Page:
11 Benefits of Reading as a Hobby
by Joe Walters
Reading changes my life all the time.
It’s a way for me to see the world differently and to communicate differently and to kick my feet up and breathe and breathe and breathe all at the same time. Reading takes time. We’ve got to fill ours somehow. This relaxing, enriching, and productive hobby might just change your life too, if you let it.
It doesn’t matter if you haven’t done it much lately or you never really have. All that matters is that you start and you keep going. If you develop a reading habit, you’ll see that the benefits of reading are plentiful.
Or, you could read this list.
Here are 11 benefits of reading that you’ll reap immediately and in the future.
- Reading makes you smarter
“Smarter” might seem like a vague umbrella term–and it kind of is–but only when you overcomplicate it.
At a basic level, becoming smarter than your previous self means that you learn something you didn’t previously know. By reading and then continuing to read, you do this over and over. Some things will stick. Some will not. Over time, you’ll rake in new practical information (may I recommend some mushroom books?!) and use it to communicate better and analyze better in real life. Even if you stick strictly to fantasy books, you’re going to get smarter. But of course, if smarter is your goal, nonfiction books are about as practical as they come.
Don’t get frustrated if you can’t hop into reading and make your brain grow Jimmy Neutron-style right away. Reading and learning takes patience and resilience, but if you build the habit, it will come.
- Reading is a form of guided meditation
You may experience this benefit immediately.
Something is happening in your body and mind. You are circulating. You are sitting still and breathing and engaging the parts of your brain that require focus and retention. If it feels difficult to read or stay in the same mental space, that’s because it is. Like meditation, it takes practice. Once achieved, it can feel like a continuation of breaths of fresh air.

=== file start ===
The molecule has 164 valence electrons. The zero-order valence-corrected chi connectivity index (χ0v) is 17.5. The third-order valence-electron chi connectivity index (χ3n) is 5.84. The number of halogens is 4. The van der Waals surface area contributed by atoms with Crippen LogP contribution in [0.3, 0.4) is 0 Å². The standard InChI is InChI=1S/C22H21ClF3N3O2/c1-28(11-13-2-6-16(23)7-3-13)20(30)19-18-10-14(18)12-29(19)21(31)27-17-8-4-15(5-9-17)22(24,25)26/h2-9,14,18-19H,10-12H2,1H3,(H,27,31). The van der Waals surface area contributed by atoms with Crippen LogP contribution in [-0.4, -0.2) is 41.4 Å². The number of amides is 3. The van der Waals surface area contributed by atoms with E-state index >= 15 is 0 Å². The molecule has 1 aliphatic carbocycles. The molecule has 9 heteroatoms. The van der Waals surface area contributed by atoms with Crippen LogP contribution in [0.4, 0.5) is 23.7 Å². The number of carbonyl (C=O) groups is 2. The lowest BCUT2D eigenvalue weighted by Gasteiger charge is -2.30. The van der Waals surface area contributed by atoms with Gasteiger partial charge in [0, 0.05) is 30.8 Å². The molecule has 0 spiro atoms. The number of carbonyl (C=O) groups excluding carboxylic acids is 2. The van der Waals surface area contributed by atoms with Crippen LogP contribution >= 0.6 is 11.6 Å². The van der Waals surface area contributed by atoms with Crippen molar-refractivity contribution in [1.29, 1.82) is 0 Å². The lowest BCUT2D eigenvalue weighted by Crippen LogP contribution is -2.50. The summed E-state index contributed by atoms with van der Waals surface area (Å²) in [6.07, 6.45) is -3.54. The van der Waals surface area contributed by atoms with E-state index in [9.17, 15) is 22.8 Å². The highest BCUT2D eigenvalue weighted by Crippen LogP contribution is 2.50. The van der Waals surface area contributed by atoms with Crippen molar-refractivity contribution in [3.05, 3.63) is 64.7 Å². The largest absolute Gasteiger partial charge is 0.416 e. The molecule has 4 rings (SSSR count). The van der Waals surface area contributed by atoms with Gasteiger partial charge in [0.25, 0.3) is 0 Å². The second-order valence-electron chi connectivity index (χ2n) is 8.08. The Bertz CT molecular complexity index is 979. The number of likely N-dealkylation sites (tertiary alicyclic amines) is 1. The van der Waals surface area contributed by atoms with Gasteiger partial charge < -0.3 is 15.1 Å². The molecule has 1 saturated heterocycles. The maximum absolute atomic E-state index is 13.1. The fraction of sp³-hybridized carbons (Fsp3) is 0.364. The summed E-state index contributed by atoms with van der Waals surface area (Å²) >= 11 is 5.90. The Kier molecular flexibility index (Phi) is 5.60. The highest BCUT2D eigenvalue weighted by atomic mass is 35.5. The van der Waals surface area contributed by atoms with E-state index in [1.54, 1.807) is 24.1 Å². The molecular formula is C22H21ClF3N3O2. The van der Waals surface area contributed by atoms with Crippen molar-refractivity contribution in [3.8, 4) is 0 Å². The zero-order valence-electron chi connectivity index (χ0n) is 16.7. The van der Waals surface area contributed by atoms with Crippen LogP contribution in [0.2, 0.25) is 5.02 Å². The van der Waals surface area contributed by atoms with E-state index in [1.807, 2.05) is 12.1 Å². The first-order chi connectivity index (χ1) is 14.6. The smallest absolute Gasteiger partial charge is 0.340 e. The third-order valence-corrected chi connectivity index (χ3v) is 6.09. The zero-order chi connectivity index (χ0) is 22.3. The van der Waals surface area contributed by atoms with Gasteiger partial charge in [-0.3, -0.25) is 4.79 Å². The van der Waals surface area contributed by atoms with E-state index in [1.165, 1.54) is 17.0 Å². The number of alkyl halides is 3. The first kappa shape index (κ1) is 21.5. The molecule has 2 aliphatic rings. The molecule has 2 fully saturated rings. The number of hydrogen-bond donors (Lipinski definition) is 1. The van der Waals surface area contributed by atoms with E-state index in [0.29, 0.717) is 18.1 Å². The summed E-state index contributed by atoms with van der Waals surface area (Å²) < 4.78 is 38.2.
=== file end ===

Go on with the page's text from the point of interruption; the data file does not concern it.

Some people will tell you that reading reduces stress, but stress sucks and I can’t put pressure on the task of reading like that. But I can confirm that sitting quietly and breathing is a very good thing.
- Tired of Netflix? Try a brain-movie!
There are so many ways to entertain yourself at home in the year 2023. Some are outside, some are inside, some are on screens, and yet…
We still get bored.
(Or most of us do).
When you read fiction and narrative nonfiction, you are watching a story unfold on the television screen of your imagination. The images are a combination of the things you know and the things the author is conveying to you, and it appears this way in this exact form only to you.
The benefits of reading stories are endless. Get lost in one; you’ll never know what you’ll find until you do.
Some top fiction & nonfiction book recommendations:
- Horror: Monstrilio by Gerardo Sámano Córdova (Hardcover | eBook)
- Sci-Fi: I Keep My Exoskeletons to Myself by Marisa Crane (Hardcover | eBook)
- Short Stories: Unshod, Cackling, and Naked by Tamika Thompson (Paperback | eBook)
- Romance: Mid-Flight by Lisa Wilkes (Paperback | eBook)
- Memoir: Laugh Cry Rewind by Judy Haveson (Paperback | eBook)
- It can put you to sleep
Wait! How is a hobby that puts you to sleep anything but boring?
Hear me out…
Sometimes, you want to sleep.
You’re lying in bed and getting stuck in Youtube time-warps until it’s later than you wanted it to be and you have to get up in the morning. Even if you do put the phone down and surrender yourself to the act, it can be hard for your brain to slow down; the blue light from the phone can affect your sleep-wake cycle.
Any 10th grader in an 8 AM English will tell you: Reading can make you sleepy. Regardless of how good a book is, the act of scanning the text and processing what you’re reading is a natural way for your eyelids to start fluttering.
My favorite way to do this is reading nonfiction books (because I can stop midway!) with my Kindle and the bedroom light off. That way, I don’t need to do anything except lower my hand and eyes and I’m off to dreamland.
- You can listen to books while doing chores & other mindless tasks
I do so many dishes. I live in the kitchen sink. While I’m doing them, I wear headphones. But I’m not always in the same mood. Sometimes it’s music, sometimes it’s basketball podcasts, and sometimes it’s audiobooks.